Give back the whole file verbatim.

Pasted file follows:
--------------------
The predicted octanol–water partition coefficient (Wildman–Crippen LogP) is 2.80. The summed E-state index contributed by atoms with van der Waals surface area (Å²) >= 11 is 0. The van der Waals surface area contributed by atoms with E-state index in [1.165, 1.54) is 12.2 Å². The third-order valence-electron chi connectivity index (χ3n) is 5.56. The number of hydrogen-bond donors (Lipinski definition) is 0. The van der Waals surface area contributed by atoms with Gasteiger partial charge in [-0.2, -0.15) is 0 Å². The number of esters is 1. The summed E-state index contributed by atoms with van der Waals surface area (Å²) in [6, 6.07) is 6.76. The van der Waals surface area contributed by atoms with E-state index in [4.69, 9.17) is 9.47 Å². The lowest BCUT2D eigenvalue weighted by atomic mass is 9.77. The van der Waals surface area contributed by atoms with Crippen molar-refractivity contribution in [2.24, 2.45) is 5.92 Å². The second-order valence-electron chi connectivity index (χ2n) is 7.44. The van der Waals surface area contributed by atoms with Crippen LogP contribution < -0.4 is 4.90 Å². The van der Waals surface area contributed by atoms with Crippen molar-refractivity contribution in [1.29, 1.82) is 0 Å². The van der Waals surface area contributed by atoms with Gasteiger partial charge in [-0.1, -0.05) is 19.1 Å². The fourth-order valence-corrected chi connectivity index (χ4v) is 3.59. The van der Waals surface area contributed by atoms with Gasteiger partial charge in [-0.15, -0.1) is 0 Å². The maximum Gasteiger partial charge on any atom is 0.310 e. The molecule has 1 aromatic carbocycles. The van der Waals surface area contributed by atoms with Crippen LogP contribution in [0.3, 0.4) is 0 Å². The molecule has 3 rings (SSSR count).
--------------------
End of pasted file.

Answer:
The predicted octanol–water partition coefficient (Wildman–Crippen LogP) is 2.80. The summed E-state index contributed by atoms with van der Waals surface area (Å²) >= 11 is 0. The van der Waals surface area contributed by atoms with E-state index in [1.165, 1.54) is 12.2 Å². The third-order valence-electron chi connectivity index (χ3n) is 5.56. The number of hydrogen-bond donors (Lipinski definition) is 0. The van der Waals surface area contributed by atoms with Gasteiger partial charge in [-0.2, -0.15) is 0 Å². The number of esters is 1. The summed E-state index contributed by atoms with van der Waals surface area (Å²) in [6, 6.07) is 6.76. The van der Waals surface area contributed by atoms with E-state index in [4.69, 9.17) is 9.47 Å². The lowest BCUT2D eigenvalue weighted by atomic mass is 9.77. The van der Waals surface area contributed by atoms with Crippen molar-refractivity contribution in [2.24, 2.45) is 5.92 Å². The second-order valence-electron chi connectivity index (χ2n) is 7.44. The van der Waals surface area contributed by atoms with Crippen LogP contribution < -0.4 is 4.90 Å². The van der Waals surface area contributed by atoms with Crippen molar-refractivity contribution in [1.29, 1.82) is 0 Å². The van der Waals surface area contributed by atoms with Gasteiger partial charge in [-0.1, -0.05) is 19.1 Å². The fourth-order valence-corrected chi connectivity index (χ4v) is 3.59. The van der Waals surface area contributed by atoms with Gasteiger partial charge in [-0.15, -0.1) is 0 Å². The maximum Gasteiger partial charge on any atom is 0.310 e. The molecule has 1 aromatic carbocycles. The van der Waals surface area contributed by atoms with Crippen LogP contribution in [0.3, 0.4) is 0 Å². The molecule has 3 rings (SSSR count).